Wednesday, August 29, 2012
We all know the power of advertising. Branding yourself is an important business strategy. Advertising can be very positive, but it can also be negative…the difference between North Dakota being “Legendary” and North Dakota being known for its number of small towns, for instance. Unfortunately, in 1921, it seemed some residents felt that recent ad campaigns were untruthful and had negatively affected the public opinion of this fine state.
This was acknowledged on this date in 1921 when Mandan became the meeting spot for representatives of Town Criers clubs throughout the state. These Town Criers club members proposed that they should “form a state organization to promote advertising of the state, community advertising and to further the truth-in-advertising movement.” Among the men involved in this convention was R. A. Nestos, who would become Governor in just a few months, after a recall election. At this convention, he spoke of the abundant resources of North Dakota.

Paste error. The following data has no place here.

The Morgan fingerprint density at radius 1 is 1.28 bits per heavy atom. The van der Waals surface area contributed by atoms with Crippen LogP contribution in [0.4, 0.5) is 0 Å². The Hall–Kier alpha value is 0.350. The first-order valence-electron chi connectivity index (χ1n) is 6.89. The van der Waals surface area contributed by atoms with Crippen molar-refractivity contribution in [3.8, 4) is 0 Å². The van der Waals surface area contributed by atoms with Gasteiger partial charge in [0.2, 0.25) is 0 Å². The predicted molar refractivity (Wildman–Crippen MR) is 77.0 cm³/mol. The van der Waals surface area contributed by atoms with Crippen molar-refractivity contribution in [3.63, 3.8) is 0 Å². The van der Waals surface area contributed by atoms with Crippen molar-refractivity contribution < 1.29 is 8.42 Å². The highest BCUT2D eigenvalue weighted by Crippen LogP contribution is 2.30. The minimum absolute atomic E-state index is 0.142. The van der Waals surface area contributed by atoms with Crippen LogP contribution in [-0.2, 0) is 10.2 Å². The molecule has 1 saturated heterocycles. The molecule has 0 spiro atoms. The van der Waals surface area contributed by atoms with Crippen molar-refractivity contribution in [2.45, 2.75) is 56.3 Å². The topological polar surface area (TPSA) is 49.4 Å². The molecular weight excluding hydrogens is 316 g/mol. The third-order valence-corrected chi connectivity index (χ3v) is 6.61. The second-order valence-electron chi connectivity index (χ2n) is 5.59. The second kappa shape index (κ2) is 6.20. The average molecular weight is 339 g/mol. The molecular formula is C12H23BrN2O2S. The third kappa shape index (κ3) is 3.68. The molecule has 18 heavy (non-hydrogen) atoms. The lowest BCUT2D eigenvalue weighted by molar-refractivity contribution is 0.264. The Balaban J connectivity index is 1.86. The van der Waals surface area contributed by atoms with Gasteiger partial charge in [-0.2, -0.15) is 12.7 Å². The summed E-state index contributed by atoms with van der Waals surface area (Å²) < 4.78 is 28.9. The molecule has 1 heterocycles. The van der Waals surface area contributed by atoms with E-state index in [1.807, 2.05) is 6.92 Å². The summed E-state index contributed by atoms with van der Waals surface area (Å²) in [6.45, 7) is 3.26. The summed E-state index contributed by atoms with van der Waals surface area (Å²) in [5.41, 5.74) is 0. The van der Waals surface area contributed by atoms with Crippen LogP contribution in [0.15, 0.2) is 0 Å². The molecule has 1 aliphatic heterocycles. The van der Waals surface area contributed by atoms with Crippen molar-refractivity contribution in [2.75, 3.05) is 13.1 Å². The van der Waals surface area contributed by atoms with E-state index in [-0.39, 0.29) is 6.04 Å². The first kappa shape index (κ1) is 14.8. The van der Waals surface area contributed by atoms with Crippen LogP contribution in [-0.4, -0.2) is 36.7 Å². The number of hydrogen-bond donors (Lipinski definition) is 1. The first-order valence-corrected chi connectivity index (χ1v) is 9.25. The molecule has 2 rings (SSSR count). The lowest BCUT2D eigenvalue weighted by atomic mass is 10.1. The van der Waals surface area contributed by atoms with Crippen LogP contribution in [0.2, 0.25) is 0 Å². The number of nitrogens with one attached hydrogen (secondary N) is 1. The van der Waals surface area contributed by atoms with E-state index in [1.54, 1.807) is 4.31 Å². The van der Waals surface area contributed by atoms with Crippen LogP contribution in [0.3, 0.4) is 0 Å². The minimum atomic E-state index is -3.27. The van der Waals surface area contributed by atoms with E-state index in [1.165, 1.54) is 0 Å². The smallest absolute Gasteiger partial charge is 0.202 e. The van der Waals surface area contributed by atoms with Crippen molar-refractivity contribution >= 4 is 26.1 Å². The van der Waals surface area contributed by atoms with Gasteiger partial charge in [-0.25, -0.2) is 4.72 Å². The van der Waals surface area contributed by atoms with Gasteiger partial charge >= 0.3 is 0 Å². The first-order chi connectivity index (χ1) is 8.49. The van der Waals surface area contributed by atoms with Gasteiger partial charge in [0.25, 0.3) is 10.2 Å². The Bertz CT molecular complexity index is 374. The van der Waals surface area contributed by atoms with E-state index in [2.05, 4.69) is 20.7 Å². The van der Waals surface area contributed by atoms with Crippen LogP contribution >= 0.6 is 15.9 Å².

The meeting led to the formation of the Associated Advertising Clubs of North Dakota. Bismarck resident Will Holbein became the first president of the organization, which was to “strive to overcome untruthful advertising which has hurt the state, to promote better advertising and better business, and to fight against untruthful advertising.”
Later, speaker C. F. Ferguson of Minneapolis, vice president for the eighth district of the Associated Advertising Clubs of the World, passed along the message of confidence to the Criers, stating: “When one considers the vast and almost untouched resources of this state, one cannot but look forward to the future with unbounded confidence.”
The meeting was serious, though it did involve some frivolity—for instance, the Minot Town Criers wore “as a distinctive dress, high-crowned hats [which were] gaily decorated.” The Bismarck Criers carried banners to Mandan, featuring themselves as “bathing beauties” and attended the event in bathing suits. The Dickinson Town Criers arrived late to the meeting, but brought a band with them, with the music continuing well past midnight.
Dakota Datebook written by Sarah Walker
Bismarck Tribune, August 29, 1921, p1
Bismarck Tribune, August 30, 1921, p1